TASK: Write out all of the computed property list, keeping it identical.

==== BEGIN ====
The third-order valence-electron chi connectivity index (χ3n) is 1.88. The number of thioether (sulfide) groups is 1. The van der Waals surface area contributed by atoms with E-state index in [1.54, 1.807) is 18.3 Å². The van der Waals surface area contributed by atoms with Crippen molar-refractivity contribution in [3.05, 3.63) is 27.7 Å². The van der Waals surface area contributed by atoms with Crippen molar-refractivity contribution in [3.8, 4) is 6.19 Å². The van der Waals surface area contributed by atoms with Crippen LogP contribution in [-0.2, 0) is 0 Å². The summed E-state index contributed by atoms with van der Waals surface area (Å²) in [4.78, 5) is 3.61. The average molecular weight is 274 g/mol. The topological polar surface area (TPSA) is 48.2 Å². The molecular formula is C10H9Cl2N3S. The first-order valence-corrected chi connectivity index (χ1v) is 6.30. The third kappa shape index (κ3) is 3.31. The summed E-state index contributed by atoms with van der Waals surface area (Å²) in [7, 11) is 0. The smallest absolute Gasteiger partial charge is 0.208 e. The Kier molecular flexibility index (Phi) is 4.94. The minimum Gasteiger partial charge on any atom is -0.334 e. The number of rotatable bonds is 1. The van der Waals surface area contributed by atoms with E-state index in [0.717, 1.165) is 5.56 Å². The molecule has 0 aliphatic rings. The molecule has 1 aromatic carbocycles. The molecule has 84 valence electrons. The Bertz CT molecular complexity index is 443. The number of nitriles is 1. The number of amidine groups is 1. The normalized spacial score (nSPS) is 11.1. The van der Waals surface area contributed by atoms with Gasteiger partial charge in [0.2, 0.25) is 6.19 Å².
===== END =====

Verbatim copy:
The third-order valence-electron chi connectivity index (χ3n) is 1.88. The number of thioether (sulfide) groups is 1. The van der Waals surface area contributed by atoms with E-state index in [1.54, 1.807) is 18.3 Å². The van der Waals surface area contributed by atoms with Crippen molar-refractivity contribution in [3.05, 3.63) is 27.7 Å². The van der Waals surface area contributed by atoms with Crippen molar-refractivity contribution in [3.8, 4) is 6.19 Å². The van der Waals surface area contributed by atoms with Crippen LogP contribution in [-0.2, 0) is 0 Å². The summed E-state index contributed by atoms with van der Waals surface area (Å²) in [4.78, 5) is 3.61. The average molecular weight is 274 g/mol. The topological polar surface area (TPSA) is 48.2 Å². The molecular formula is C10H9Cl2N3S. The first-order valence-corrected chi connectivity index (χ1v) is 6.30. The third kappa shape index (κ3) is 3.31. The summed E-state index contributed by atoms with van der Waals surface area (Å²) in [7, 11) is 0. The smallest absolute Gasteiger partial charge is 0.208 e. The Kier molecular flexibility index (Phi) is 4.94. The minimum Gasteiger partial charge on any atom is -0.334 e. The number of rotatable bonds is 1. The van der Waals surface area contributed by atoms with E-state index in [0.717, 1.165) is 5.56 Å². The molecule has 0 aliphatic rings. The molecule has 1 aromatic carbocycles. The molecule has 84 valence electrons. The Bertz CT molecular complexity index is 443. The number of nitriles is 1. The number of amidine groups is 1. The normalized spacial score (nSPS) is 11.1. The van der Waals surface area contributed by atoms with Gasteiger partial charge in [0.2, 0.25) is 6.19 Å².